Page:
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Anza Borrego Desert State Park: Fifty Years of Family Adventures

February 27, 2012

We’ve been camping at the Palm Canyon Campground in Anza Borrego Desert State Park for a while—since the early 1960s, or almost 50 years.


This year five of my six siblings made the trek—and some of our kids and grandkids joined us.

Like last year, I spent the weekend shoeless: barefoot for three days in the late-winter desert, where bone-blessing sunshine, fresh breezes, birds, and blooms made the late winter days spring with desert-lavendar-scented bliss.

Well, not always bliss. The desert rewards inattention with sharp reminders to step with respect (more on that below).

All kinds of hikes await at Anza Borrego, where a mile or three of wandering up a wash can reveal: canyon wrens bouncing their notes down the cliffs of Hellhole Canyon and Palm Canyon and busy bird worlds of  bustling in and out of the palm frond skirts. Eeach oasis is a fascintating spot to lie back on a tumbled boulder and enjoy life’s small sounds and movements.

We found lots of cholla along the Hellhole Canyon trail—I was moved to put on sandals for a bit after a spine-to-sking encounter.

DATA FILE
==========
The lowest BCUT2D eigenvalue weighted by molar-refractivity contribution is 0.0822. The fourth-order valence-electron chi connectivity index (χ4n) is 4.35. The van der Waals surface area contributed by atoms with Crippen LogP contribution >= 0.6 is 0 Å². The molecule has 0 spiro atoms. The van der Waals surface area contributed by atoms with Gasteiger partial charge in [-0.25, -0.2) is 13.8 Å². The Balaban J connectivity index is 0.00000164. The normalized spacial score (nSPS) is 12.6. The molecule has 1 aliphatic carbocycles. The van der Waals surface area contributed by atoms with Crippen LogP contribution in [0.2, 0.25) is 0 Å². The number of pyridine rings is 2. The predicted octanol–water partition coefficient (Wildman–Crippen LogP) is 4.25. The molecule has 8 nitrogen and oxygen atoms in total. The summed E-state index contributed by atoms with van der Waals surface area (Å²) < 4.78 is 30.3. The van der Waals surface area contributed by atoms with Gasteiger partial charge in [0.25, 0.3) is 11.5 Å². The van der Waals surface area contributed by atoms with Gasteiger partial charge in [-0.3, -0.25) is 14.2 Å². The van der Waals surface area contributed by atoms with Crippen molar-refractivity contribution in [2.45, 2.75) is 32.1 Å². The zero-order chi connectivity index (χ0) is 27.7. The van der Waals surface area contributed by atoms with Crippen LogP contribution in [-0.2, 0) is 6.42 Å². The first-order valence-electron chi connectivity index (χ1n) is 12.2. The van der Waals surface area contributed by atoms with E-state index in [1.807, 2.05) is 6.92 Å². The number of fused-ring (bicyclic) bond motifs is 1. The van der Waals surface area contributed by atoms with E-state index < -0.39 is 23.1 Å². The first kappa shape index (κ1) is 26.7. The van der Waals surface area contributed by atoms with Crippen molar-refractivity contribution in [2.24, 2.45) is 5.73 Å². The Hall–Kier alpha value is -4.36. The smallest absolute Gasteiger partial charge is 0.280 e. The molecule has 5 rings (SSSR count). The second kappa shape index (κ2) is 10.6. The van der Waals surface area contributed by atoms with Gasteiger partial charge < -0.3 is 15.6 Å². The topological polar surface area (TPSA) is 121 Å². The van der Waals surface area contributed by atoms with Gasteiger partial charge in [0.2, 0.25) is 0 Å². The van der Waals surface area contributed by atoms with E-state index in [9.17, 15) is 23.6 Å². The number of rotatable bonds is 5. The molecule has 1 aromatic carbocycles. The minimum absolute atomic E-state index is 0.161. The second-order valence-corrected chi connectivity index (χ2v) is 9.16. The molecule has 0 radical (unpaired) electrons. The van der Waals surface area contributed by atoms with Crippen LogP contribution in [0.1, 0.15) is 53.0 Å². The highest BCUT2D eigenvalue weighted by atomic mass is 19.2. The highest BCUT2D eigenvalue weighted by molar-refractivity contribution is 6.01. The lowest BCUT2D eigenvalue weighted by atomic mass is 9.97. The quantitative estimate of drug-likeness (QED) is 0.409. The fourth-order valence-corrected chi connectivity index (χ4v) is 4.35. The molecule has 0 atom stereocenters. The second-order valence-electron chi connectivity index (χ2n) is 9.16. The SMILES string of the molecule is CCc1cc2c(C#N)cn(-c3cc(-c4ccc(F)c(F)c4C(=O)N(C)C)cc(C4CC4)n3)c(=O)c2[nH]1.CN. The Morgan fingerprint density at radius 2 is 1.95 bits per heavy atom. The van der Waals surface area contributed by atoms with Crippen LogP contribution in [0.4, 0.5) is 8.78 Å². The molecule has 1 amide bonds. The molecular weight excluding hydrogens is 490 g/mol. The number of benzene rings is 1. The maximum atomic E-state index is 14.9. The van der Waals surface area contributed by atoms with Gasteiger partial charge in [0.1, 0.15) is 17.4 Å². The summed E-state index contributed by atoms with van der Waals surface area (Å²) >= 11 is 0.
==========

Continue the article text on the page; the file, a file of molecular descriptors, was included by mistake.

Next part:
Farther up-canyon, though, it got less cactus-y and more boulder-y, which bare feet are so well suited for: smooth soles = super fun rock scrambling.

My favorite part of any hike is finding water to dip my toes in. Maidenhair Falls, 2.8 miles from the Hellhole Canyon trailhead, offered a refreshing cool-off. Ahh…

Maidenhair Falls, Hellhole Canyon, Anza Borrego Desert State Park

Other barefoot excitement: after 12 miles of fabulously fun hiking over two days, I got a little excited about getting to the end of the Palm Canyon trail, and caught the bottom of my toe on a rock. It looks a lot worse than it felt.

It’s been a relatively dry year, so the amount of annual wildflowers in bloom was relatively less than in the last couple of years. Two shrub species are having a big bloom year, though: firecracker trumpets of chuparosa and dreamy pale bundles of desert lavendar.

Up Hellhole Canyon, I discovered the blossoms of a tree I’d never seen before–desert apricot, in delicate bloom.

What a privilege to introduce my grandchildren to the beauty of the desert.

California’s state parks have become endangered, due to the state’s ongoing budget problems. A march on the state capitol is planned for March 20, 2012, to protest cuts and closures of these precious natural and cultural resources. Visit the California State Parks Foundation web site to see what can be done to help fight the closures.

California State Parks: Love them, preserve them!


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